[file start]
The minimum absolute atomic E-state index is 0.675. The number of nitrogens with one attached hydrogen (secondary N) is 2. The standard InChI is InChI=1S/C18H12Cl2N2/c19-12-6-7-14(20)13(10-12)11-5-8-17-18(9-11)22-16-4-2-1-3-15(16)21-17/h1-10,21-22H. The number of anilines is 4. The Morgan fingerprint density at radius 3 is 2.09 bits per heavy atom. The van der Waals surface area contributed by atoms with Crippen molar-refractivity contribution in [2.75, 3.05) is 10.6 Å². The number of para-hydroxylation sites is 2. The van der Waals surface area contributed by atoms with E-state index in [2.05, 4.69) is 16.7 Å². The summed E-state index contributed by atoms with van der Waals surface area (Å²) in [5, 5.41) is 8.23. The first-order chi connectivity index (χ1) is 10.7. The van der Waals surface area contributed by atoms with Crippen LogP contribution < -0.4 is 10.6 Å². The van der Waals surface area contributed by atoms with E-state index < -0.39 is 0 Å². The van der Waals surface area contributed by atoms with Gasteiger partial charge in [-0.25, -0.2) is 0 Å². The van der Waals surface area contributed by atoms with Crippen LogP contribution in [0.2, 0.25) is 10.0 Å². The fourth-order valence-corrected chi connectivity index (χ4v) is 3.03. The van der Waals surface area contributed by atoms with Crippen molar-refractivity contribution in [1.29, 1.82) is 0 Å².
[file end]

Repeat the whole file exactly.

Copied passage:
The minimum absolute atomic E-state index is 0.675. The number of nitrogens with one attached hydrogen (secondary N) is 2. The standard InChI is InChI=1S/C18H12Cl2N2/c19-12-6-7-14(20)13(10-12)11-5-8-17-18(9-11)22-16-4-2-1-3-15(16)21-17/h1-10,21-22H. The number of anilines is 4. The Morgan fingerprint density at radius 3 is 2.09 bits per heavy atom. The van der Waals surface area contributed by atoms with Crippen molar-refractivity contribution in [2.75, 3.05) is 10.6 Å². The number of para-hydroxylation sites is 2. The van der Waals surface area contributed by atoms with E-state index in [2.05, 4.69) is 16.7 Å². The summed E-state index contributed by atoms with van der Waals surface area (Å²) in [5, 5.41) is 8.23. The first-order chi connectivity index (χ1) is 10.7. The van der Waals surface area contributed by atoms with Crippen LogP contribution < -0.4 is 10.6 Å². The van der Waals surface area contributed by atoms with E-state index < -0.39 is 0 Å². The van der Waals surface area contributed by atoms with Gasteiger partial charge in [-0.25, -0.2) is 0 Å². The van der Waals surface area contributed by atoms with Crippen LogP contribution in [0.2, 0.25) is 10.0 Å². The fourth-order valence-corrected chi connectivity index (χ4v) is 3.03. The van der Waals surface area contributed by atoms with Crippen molar-refractivity contribution in [1.29, 1.82) is 0 Å².